Luckily, I’m extremely privileged to work at Violet, which advocates for remote work, but now more than ever, I truly feel left behind by an ableist society. I can’t even imagine what it’s been like for folks who have less economic, racial, and mobility privilege than me.
I’ve been reluctant to take on a new identity; the label is both heavy and freeing. I feel like I keep putting bowling balls into my backpack—one labeled Asian, one labeled queer, one labeled woman—will adding another make me collapse? Or is the embracing of this identity like gathering puzzle pieces into a neat picture. This is who I am. There are others like me. There is a listserv with emails sharing vaccine updates. How delightful is that?
I’m lucky enough to work at a company that not only accepts, but celebrates employee identities. We celebrate everyone’s intersecting identities. And we believe our identities are key to experiencing good, quality health care. That’s why we’re creating cultural competence education for clinicians that isn’t just facts and figures—it cultivates self-reflection, challenges one’s own privileges, and provides guidelines for in-person interactions. Plus, we’re using data to power care coordination so every patient can find the care they deserve. This could not be more important for folks like me. With all of my identities, but especially my invisible disability, I’ve had to deal with so many uncomfortable health care experiences that make me want to avoid doctors at all costs. Violet unlocks the potential for clinicians to understand diversity and provide better care.
While I can’t speak on behalf of other folks, here are just a few of my personal culturally competent tips for clinicians and health care providers when working with Disabled patients:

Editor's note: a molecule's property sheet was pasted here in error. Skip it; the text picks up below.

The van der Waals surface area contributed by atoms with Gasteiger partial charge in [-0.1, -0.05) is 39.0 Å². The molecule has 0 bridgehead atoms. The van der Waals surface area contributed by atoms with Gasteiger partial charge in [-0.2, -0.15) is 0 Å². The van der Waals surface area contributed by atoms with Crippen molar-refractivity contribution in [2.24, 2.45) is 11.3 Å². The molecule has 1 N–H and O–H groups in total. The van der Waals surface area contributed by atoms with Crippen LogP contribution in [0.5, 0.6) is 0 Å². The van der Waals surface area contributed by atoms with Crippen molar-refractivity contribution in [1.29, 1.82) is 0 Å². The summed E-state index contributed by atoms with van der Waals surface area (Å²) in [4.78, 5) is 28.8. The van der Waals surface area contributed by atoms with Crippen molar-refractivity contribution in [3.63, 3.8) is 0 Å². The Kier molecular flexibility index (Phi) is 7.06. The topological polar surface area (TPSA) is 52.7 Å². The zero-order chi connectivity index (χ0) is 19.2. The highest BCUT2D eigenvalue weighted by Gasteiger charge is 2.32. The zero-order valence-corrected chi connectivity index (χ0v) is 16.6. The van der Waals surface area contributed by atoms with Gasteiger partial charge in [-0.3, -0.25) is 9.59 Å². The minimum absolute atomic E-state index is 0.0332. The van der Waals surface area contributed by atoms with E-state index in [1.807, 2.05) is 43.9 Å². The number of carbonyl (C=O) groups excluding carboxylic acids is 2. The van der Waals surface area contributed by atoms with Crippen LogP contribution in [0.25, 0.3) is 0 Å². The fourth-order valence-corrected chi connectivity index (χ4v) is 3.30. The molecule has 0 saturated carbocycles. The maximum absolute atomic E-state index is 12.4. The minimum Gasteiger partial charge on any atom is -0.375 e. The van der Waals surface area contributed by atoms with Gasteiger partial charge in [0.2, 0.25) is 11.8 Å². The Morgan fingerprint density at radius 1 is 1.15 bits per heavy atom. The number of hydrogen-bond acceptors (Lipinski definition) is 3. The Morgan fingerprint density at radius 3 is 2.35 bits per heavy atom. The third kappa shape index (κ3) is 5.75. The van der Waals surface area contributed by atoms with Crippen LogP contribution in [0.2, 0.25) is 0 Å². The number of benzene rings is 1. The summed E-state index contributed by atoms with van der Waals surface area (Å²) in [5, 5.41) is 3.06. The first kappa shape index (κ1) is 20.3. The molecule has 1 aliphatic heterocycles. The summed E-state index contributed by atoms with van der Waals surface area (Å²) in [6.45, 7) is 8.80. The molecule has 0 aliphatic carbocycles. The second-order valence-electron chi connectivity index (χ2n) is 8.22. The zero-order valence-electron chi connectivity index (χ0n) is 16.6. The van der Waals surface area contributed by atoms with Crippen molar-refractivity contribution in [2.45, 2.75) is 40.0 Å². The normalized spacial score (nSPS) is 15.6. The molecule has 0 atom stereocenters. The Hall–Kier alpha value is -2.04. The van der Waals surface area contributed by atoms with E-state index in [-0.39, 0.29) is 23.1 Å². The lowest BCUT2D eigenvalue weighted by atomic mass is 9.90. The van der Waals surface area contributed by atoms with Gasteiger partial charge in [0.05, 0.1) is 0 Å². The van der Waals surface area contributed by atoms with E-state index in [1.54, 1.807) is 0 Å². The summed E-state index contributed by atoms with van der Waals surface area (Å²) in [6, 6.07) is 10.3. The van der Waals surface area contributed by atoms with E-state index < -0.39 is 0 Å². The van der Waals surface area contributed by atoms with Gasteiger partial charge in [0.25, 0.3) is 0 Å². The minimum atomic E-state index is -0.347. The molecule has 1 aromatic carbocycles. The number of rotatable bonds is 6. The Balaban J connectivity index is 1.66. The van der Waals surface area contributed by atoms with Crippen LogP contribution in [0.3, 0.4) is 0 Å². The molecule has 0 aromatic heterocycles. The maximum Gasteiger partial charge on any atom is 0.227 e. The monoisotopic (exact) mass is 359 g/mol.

- Don’t ever assume you can “see” everything wrong with a patient; many folks live with invisible disabilities.
- Always ask for consent before touching; this is so important to communicate not only as part of trauma-informed care, but also as someone who may live with chronic pain.
- Explain everything you’re about to do before doing it. “I’m going to check your blood pressure now, can I put this cuff on your arm?”, “These stickies are to monitor your heart rate, can I put them on you?”, “I’m going to leave for a few minutes, do you mind waiting until I come back?”
- For professionals who need to deal with hands-on contact (physical therapists, massage therapists, and more) – please always ask if there are places that are sensitive to touch. While most folks should be able to advocate for themselves, it relieves them of that burden if you proactively ask.
- Do not assume that the patient can hear or understand you every time you speak; make sure to caveat “If you need me to repeat anything, please feel free to do so.”
- When a patient is still undiagnosed but keeps visiting you to uncover what’s wrong, don’t dismiss their lived experience. Try to explore all of the possibilities. Everyone is the expert of their own body, so dismissing patients can cause distress. Acknowledge how hard their experience must be for them and try to be there every step of the way.
I’m so excited to imagine a world where every person gets the health care they deserve, regardless of their ability, race, economic status, or more. What would it be like if every Disabled person could freely experience this world with a care team that supports them? This obviously doesn't solve the problem of a society built so inaccessibly for all types of folks. There’s so much work to be done overall—now more than ever when our rights are seemingly being dismantled every day. But I still have hope.
While I’m still unpacking everything that comes with being Disabled, this first step of acceptance has been big for me. Thank you for letting me come out to you.